“The Figure in the Carpet”: Bodily Experience and Abstraction in Duncan Grant’s Abstract Kinetic Collage Painting with Sound (1914) and Designs for the Omega Workshop

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Duncan Grant’s Abstract Kinetic Collage Painting with Sound (1914) is a product of a direct engagement by the artist with the ‘musicalist’ discourses that were circulating in the circle of writers and artists around Apollinaire before World War One. In France and Italy these discourses were leading to the theorisation and practice of ‘intermediality’, and to a fresh imagination of the cinematic – first theorised as an art form within Apollinaire’s circle by the writer Ricciotto Canudo in 1911 – as a medium that might engage an active, embodied spectator within a dynamic milieu, rather than one that produced a static,
disembodied subject granted an illusory transcendence over narrated events through single point perspective.
Grant’s “painting” – it is in fact a scroll more than fourteen feet in length and a foot wide, bearing sets of abstract shapes that develop as they are repeated along its length – was intended to be wound by hand past a viewing window, to the accompaniment of music from a gramophone. The work is a striking juxtaposition of the personal and manual with the mechanical and mass-produced, and one might it attempts to resolve conflicting versions of the modern. In its effort to ‘animate’ abstract forms, the scroll is a significant step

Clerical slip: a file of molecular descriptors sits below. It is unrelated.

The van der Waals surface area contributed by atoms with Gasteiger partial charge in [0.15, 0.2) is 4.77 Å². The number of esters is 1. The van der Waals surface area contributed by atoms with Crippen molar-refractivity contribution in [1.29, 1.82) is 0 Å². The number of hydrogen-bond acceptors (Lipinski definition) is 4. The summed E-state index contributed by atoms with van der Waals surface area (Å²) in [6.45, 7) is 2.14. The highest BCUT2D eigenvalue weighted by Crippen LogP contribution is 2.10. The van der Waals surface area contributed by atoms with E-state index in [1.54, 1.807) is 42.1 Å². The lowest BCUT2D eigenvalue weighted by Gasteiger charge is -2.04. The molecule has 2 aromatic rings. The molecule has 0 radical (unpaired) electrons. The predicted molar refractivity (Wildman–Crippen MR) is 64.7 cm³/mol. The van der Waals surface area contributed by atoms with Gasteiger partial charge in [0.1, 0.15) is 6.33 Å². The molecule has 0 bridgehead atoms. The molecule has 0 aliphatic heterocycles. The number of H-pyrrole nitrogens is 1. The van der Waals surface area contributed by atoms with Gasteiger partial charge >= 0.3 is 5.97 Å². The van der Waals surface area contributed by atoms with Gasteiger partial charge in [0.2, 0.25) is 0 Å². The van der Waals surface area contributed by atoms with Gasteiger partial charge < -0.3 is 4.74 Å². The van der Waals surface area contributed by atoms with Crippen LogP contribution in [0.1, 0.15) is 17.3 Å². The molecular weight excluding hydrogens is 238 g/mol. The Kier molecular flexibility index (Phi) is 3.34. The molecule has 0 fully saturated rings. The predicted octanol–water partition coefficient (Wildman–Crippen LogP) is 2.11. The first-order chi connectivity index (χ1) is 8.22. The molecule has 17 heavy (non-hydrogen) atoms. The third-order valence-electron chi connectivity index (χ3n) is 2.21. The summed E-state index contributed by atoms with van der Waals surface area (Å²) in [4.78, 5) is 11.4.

beyond and away from cinema, which at this time could neither produce coloured animation, except through the hand tinting of frames, nor allow for a personal, direct engagement between the spectator and this material; an engagement more akin to that of a painting. 
Instead of cinema, then, Grant is concerned with what we might call the ‘kinematic’ – a relationship between the spectator and a mediated environment that depends on a combination of forms. The work demands that its spectator becomes a participant, responsible for its own engagement with its
milieu, and in a state of awareness of its mediated environment.

This paper addresses the relationship of the scroll to Grant’s contemporaneous designs for the Omega workshop, in particular to the way in which his carpets are designed as dynamic surfaces. If the scroll is a vertical surface, moving past the eye through the agency of the body, in the horizontal surface of the carpet, the body becomes the wholly dynamic figure, traversing space. Both modes of presentation, equally novel as “art”, explore the kinetic relationship between the
body and its milieu, in pursuit of sublimatory effects.

Original languageEnglish
Title of host publicationAcross the Great Divide: Modernism's Intermedialities from Futurism to Fluxus
EditorsChristopher Townsend, Alexandra Trott, Rhys Davies
PublisherCambridge Scholars
Publication statusAccepted/In press - 2014

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